Also visiting was Vietnamese author Nguyê n Phan Quê Mai whose book, The Mountains Sing, is her first novel in English, a moving and lyrical account of four generations of a Vietnamese family over the past 100 years as internal strife and war tear families and the country apart. Quê Mai was generous with her praise for the LLF: “I was amazed at how rich, intellectually stimulating, inspiring, and thought-provoking the festival was. I attended many panels throughout the three days of the festival and enjoyed them immensely. I am delighted and honoured to be the first Vietnamese writer featured by the festival and feel very thankful to the festival organisers who worked so hard and so passionately, to my moderators and co-panelists whose intellect and knowledge enriched our conversations. I highly recommend the festival to all writers and readers and can’t wait to be back for my next book.” In these chilling times, Quê Mai’s book is an essential read to dispel the misrepresentation of war in the 20th Century Vietnam. Quê Mai’s honest and heartwarming presentation and conversations at the LLF were illuminating for an audience that has rarely heard authentic Vietnamese accounts of war.

British editor, Alexandra Pringle was also delighted to be in Lahore this year for the LLF, “The Lahore Literary Festival is unique. Every year it brings new joys. This year’s festival had, as always, a wonderful combination of literature, politics, art, music and film. Amongst many other things I was entranced by the performance of Vanessa Muela, thrilled to see the sculpture of Rasheed Araeen and honoured to have the opportunity of talking in depth with Osman Yousefzada about his important memoir The Go-Between: A Portrait of Growing Up Between Different Worlds. It is a festival that ranges wide and digs deep. It is also intimate enough to make it possible to bump into old friends and meet exciting new people at the magnificent Alhamra Art Centre. A festival should ideally be both a mind-expanding experience and enormous fun: the LLF scores ten out of ten on both counts.”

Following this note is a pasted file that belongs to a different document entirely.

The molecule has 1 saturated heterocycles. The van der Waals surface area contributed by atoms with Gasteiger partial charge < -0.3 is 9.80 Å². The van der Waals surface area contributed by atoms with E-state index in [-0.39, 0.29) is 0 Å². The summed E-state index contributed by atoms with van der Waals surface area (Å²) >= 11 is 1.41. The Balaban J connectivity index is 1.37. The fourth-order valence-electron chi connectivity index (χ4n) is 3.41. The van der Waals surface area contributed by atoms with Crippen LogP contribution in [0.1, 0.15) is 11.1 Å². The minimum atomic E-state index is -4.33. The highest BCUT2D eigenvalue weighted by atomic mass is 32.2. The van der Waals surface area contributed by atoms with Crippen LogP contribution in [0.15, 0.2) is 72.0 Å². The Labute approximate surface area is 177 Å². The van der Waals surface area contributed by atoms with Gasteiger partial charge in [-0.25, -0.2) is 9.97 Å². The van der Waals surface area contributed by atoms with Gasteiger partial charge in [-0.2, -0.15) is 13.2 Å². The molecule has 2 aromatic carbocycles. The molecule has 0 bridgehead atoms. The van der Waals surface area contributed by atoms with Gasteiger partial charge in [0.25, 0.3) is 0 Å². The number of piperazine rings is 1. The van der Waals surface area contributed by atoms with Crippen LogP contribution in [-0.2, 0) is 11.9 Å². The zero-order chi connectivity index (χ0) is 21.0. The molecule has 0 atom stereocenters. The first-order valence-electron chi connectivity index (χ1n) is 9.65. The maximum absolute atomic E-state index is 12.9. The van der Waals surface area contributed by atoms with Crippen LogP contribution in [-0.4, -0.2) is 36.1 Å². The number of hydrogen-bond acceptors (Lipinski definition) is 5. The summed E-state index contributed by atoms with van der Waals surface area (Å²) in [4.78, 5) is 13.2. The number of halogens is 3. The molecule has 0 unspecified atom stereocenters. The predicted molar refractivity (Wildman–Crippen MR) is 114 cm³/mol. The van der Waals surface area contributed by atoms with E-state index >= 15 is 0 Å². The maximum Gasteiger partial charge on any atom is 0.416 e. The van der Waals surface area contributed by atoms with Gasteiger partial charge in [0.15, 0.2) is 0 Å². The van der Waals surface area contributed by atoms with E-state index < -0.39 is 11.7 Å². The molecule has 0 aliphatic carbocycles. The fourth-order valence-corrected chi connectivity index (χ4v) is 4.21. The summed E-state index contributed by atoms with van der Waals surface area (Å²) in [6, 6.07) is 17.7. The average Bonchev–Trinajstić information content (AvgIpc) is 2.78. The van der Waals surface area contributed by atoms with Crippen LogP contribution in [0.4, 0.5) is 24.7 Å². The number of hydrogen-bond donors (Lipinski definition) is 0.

If the above is anything to go by, the stamp of appreciation from LLF delegates and Lahore audiences was positive across the board. Simon Clark, the author of The Key Man: How the Global Elite Was Duped by a Capitalist Fairy Tale summed it up well: “The literary festival is a very welcoming event in the heart of Lahore. It’s great that it’s free and open to all the public. Participants from around the world discussed books, culture, history and current affairs in a friendly and very engaging way. I learned a lot by being at the festival.”

The rich and diverse line-up and books selected at the LLF require everyone to reexamine the programme – like a post-festival edit to remake book choices and to try and absorb as much as possible from what was on offer.

Amna R Ali is a freelance journalist who has been editor for Hello! Pakistan and assistant editor for Newsline Magazine. She writes on arts and culture

Local meets global